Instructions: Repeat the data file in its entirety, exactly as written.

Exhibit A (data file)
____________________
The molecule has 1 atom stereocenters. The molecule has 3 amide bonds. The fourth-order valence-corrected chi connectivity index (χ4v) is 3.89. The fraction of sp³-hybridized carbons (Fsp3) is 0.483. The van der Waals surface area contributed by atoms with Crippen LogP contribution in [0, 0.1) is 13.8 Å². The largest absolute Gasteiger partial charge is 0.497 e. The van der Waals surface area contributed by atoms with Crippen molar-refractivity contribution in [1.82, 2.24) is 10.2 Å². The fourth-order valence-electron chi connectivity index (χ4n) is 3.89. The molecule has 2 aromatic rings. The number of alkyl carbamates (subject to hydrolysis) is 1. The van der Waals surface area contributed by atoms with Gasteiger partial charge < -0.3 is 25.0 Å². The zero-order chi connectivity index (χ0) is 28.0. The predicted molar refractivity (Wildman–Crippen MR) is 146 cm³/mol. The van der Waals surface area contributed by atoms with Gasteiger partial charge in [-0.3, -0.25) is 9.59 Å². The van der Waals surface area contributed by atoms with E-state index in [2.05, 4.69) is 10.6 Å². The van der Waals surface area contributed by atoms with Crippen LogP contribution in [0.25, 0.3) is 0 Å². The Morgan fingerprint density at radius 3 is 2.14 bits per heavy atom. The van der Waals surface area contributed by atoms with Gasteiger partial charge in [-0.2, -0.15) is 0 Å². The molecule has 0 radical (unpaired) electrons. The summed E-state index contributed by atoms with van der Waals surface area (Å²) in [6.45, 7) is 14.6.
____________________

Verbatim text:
The molecule has 1 atom stereocenters. The molecule has 3 amide bonds. The fourth-order valence-corrected chi connectivity index (χ4v) is 3.89. The fraction of sp³-hybridized carbons (Fsp3) is 0.483. The van der Waals surface area contributed by atoms with Crippen LogP contribution in [0, 0.1) is 13.8 Å². The largest absolute Gasteiger partial charge is 0.497 e. The van der Waals surface area contributed by atoms with Crippen molar-refractivity contribution in [1.82, 2.24) is 10.2 Å². The fourth-order valence-electron chi connectivity index (χ4n) is 3.89. The molecule has 2 aromatic rings. The number of alkyl carbamates (subject to hydrolysis) is 1. The van der Waals surface area contributed by atoms with Gasteiger partial charge < -0.3 is 25.0 Å². The zero-order chi connectivity index (χ0) is 28.0. The predicted molar refractivity (Wildman–Crippen MR) is 146 cm³/mol. The van der Waals surface area contributed by atoms with Gasteiger partial charge in [-0.3, -0.25) is 9.59 Å². The van der Waals surface area contributed by atoms with E-state index in [2.05, 4.69) is 10.6 Å². The van der Waals surface area contributed by atoms with Crippen LogP contribution in [0.25, 0.3) is 0 Å². The Morgan fingerprint density at radius 3 is 2.14 bits per heavy atom. The van der Waals surface area contributed by atoms with Gasteiger partial charge in [-0.2, -0.15) is 0 Å². The molecule has 0 radical (unpaired) electrons. The summed E-state index contributed by atoms with van der Waals surface area (Å²) in [6.45, 7) is 14.6.